June 26 (UPI) -- The House voted Friday in favor of a bill granting Washington, D.C., statehood, legislation that's not expected to gain traction in the Senate.
The lower chamber voted 232-180 in favor of statehood, largely along party lines. Rep. Collin Peterson of Minnesota was the only Democrat to vote against the bill, along with Rep. Justin Amash, I-Mich.
Delegate Eleanor Holmes Norton, D-D.C., who introduced the bill, praised its passage.
"We are buoyed by the priority the House gave D.C. statehood at a time when COVID-19 has meant that only essential bills are coming to the floor this year," she said. "We are undaunted by the lack of support in the Republican-controlled Senate, and the White House. We are certainly not discouraged by President [Donald]Trump's outspoken opposition to home rule and his attempts to control the District of Columbia and the city's police force in acts of brazen presidential irresponsibility."
"We are going to pass a bill in the House of Representatives that says those who happen to live within these three-quarters and river are full citizens of America and should be accorded, therefore, the full rights of citizenship in our country," Hoyer said.
The measure would admit all land in the federal district, except for existing federal buildings and monuments, as a state and provide it with two U.S. senators and at least one House member with voting powers.
It would also rename Washington, D.C., to Washington, Douglass Commonwealth after Frederick Douglass.
The Congressional Budget Office estimated it would cost about $3 million over 10 years to pay for the new salaries needed in Congress.
Friday's vote marks the first time either chamber of Congress has approved a measure on statehood for Washington, D.C.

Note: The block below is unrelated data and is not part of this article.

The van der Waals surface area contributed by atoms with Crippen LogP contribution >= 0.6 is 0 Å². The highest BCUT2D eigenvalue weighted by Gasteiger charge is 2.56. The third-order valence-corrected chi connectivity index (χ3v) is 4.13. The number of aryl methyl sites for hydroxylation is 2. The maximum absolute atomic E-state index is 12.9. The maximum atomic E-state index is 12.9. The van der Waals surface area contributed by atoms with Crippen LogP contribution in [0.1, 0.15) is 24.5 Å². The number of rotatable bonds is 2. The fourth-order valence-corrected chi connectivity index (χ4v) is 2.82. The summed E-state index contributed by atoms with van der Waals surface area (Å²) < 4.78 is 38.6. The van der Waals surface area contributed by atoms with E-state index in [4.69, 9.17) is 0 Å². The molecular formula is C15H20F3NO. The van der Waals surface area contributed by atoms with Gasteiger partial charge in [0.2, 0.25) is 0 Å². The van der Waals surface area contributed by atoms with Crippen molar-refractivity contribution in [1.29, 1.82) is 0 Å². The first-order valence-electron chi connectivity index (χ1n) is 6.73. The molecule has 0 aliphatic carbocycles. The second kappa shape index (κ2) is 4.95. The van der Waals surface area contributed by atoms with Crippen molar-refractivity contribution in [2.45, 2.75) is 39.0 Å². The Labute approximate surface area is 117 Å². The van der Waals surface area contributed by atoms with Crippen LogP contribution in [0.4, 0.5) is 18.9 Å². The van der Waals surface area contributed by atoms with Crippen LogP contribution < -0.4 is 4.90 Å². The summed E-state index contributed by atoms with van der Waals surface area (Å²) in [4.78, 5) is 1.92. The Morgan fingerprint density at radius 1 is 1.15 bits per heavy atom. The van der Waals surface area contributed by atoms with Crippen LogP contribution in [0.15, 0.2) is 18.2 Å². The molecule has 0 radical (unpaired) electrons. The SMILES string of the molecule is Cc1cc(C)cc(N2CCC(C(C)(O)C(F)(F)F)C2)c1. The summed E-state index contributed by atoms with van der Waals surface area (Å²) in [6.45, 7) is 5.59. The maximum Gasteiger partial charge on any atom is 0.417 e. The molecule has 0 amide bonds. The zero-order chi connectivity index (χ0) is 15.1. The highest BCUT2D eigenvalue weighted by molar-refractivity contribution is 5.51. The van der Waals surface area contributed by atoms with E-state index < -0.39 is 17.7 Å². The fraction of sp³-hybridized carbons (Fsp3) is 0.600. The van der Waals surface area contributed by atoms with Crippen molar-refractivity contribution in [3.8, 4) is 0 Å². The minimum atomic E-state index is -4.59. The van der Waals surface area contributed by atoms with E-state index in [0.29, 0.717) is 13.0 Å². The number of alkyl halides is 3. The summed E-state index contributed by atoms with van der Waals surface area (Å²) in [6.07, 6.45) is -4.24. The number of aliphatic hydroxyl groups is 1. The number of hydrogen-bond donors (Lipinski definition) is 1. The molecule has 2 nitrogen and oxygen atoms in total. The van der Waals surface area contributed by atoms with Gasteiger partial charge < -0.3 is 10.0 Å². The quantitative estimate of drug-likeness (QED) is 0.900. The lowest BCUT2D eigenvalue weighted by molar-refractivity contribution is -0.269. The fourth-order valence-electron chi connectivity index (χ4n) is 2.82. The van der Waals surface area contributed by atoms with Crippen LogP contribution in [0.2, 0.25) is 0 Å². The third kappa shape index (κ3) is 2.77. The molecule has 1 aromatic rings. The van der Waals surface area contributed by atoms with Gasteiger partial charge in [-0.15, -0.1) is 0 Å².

"We know that statehood is the only way to ensure that we have full representation, that we have votes here in the United States of America capital, but also to make sure that we're fully autonomous. And that is our birthright," Washington, D.C., Mayor Muriel Bowser said.
The vote comes amid an increased push for statehood after the Trump administration deployed federal law enforcement officers to disperse protesters from an area near St. John's Church, where the president was preparing for a photo opportunity earlier this month.
Supporters also have said the area was shortchanged for funding under the Coronavirus Aid Relief and Economic Security Act, under which it was treated as a territory rather than a state.
McConnell has objected the proposition of statehood for Washington, D.C., and has said he would not bring the measure up for a floor vote in the chamber.
A White House policy statement issued on Wednesday also stated that Trump's advisers would recommend that he veto a statehood bill if passed by Congress. The president told the New York Post that Republicans would be "very, very stupid" to allow Washington, D.C., to become a state.